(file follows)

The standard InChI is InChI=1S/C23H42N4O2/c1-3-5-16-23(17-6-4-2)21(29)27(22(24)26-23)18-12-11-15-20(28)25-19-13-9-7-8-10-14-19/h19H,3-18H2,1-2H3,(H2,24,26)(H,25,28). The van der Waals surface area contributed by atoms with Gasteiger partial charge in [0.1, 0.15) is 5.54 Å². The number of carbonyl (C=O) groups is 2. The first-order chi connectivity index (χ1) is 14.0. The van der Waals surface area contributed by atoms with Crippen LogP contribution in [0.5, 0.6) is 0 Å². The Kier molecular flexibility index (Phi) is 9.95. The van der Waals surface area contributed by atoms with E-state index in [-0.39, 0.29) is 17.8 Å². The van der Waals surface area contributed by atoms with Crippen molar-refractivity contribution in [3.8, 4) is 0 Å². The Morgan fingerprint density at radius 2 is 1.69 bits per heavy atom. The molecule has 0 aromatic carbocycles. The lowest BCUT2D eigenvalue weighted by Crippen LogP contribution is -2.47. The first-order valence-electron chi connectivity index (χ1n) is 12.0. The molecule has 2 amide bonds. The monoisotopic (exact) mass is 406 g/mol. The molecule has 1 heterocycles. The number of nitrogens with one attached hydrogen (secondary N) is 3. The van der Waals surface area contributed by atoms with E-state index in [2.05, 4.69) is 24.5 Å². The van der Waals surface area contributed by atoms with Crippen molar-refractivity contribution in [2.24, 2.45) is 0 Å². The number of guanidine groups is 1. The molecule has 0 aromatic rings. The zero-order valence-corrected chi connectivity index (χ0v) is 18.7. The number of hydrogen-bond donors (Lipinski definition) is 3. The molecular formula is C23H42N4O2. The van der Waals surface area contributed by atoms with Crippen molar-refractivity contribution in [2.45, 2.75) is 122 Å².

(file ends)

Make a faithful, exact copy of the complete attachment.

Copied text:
The standard InChI is InChI=1S/C23H42N4O2/c1-3-5-16-23(17-6-4-2)21(29)27(22(24)26-23)18-12-11-15-20(28)25-19-13-9-7-8-10-14-19/h19H,3-18H2,1-2H3,(H2,24,26)(H,25,28). The van der Waals surface area contributed by atoms with Gasteiger partial charge in [0.1, 0.15) is 5.54 Å². The number of carbonyl (C=O) groups is 2. The first-order chi connectivity index (χ1) is 14.0. The van der Waals surface area contributed by atoms with Crippen LogP contribution in [0.5, 0.6) is 0 Å². The Kier molecular flexibility index (Phi) is 9.95. The van der Waals surface area contributed by atoms with E-state index in [-0.39, 0.29) is 17.8 Å². The van der Waals surface area contributed by atoms with Crippen molar-refractivity contribution in [3.8, 4) is 0 Å². The Morgan fingerprint density at radius 2 is 1.69 bits per heavy atom. The molecule has 0 aromatic carbocycles. The lowest BCUT2D eigenvalue weighted by Crippen LogP contribution is -2.47. The first-order valence-electron chi connectivity index (χ1n) is 12.0. The molecule has 2 amide bonds. The monoisotopic (exact) mass is 406 g/mol. The molecule has 1 heterocycles. The number of nitrogens with one attached hydrogen (secondary N) is 3. The van der Waals surface area contributed by atoms with E-state index in [2.05, 4.69) is 24.5 Å². The van der Waals surface area contributed by atoms with Crippen molar-refractivity contribution in [2.24, 2.45) is 0 Å². The number of guanidine groups is 1. The molecule has 0 aromatic rings. The zero-order valence-corrected chi connectivity index (χ0v) is 18.7. The number of hydrogen-bond donors (Lipinski definition) is 3. The molecular formula is C23H42N4O2. The van der Waals surface area contributed by atoms with Crippen molar-refractivity contribution in [2.45, 2.75) is 122 Å².